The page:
This year T is one of K's best friends. A couple times a week she'll tell me "you were right, mom. My best friend is someone who I never thought I could like!".

    Keeping the bullies apart and going out of your way to mix the bullied with the bullies in a benign situation-usually where only one of the former bullies is present-is a great place to start. Especially with such young kids.

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    They will say that the third friend can't play because he is a boy, or that the third friend is a monster while running away and closing the door on the little girl. Both times they've blocked the third from playing in the playhouse with them. We have stopped them both times, but they keep doing it. I think the suggestion of separating for a while is a good one and we will be trying that. I'm going to look for the Berenstein Bears books. I am also planning to ask how they address this type of thing at her school as I'm sure they have experience. Thank you all for taking the time to comment.
    Sarah (31) & DH Matt (35)



  7. #7

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    Honestly to me that doesn't sound like bullying or picking on someone. That's normal 3 y/o stuff, and also just repeating things they've probably been taught from older kids (no playing with boys). They don't usually understand at this age that something they're having fun playing (that some else is a monster they're running from) may not be something that everyone enjoys playing and may even hurt their friends feelings. My nieces 3 y/o DD Emily looooves to play monster (she'll be the monster or the runner/screamer, she doesn't care) and she completely doesn't understand that my DD (who is 6 mths older) hates that game. Freaks my DD out every.time. But that doesn't stop Emily from trying to play it at least once every time she comes over lol.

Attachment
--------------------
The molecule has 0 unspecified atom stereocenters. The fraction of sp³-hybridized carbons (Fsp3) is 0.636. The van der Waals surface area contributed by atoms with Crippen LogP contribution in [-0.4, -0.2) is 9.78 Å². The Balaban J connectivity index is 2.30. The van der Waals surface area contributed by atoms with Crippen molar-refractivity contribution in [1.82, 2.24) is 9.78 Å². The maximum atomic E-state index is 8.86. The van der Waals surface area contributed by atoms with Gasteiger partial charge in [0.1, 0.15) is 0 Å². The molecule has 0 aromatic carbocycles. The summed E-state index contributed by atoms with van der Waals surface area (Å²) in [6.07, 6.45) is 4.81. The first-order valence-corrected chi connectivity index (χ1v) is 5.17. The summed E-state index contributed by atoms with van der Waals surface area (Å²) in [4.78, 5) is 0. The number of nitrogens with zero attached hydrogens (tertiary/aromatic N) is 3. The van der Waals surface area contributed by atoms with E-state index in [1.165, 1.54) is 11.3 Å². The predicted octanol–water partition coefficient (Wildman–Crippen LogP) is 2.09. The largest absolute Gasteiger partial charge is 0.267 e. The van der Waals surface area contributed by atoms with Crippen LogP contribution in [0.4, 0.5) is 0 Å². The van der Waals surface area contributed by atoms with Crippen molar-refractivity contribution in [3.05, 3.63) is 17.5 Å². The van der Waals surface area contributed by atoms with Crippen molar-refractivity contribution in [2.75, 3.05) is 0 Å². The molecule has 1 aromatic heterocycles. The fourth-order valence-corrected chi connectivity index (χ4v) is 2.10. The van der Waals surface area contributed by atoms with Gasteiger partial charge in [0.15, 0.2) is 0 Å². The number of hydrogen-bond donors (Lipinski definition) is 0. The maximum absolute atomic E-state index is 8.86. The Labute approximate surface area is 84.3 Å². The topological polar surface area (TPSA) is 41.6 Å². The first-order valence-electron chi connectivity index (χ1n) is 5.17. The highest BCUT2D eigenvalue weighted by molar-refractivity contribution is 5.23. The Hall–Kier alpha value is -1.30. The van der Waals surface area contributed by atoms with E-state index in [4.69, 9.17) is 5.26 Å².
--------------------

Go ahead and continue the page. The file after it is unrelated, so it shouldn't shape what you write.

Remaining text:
I will say I try to avoid groups of 3 because it can be hard for them to split their attention between 2 other kids, even if they're friends with both. Really any odd numbers can end up with someone getting left out.

  8. #8

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    That is true about odd numbers and I also agree that when they are that age, it doesn't qualify as bullying. Even so, I can see how it would be upsetting for the child getting left out and for the adults to try to keep everyone happy. Truth is, they don't have the social maturity to understand that it's hurtful. In this situation I would completely change the direction of play by initiating a new game. This will likely break up the pair or involve all the children and at that point find opportunities to praise cooperation. At this age it may be neccessary for the adults be involved in the children's play as they are just now coming to an age where they may begin to understand and practice cooperative play and could use positive guidance.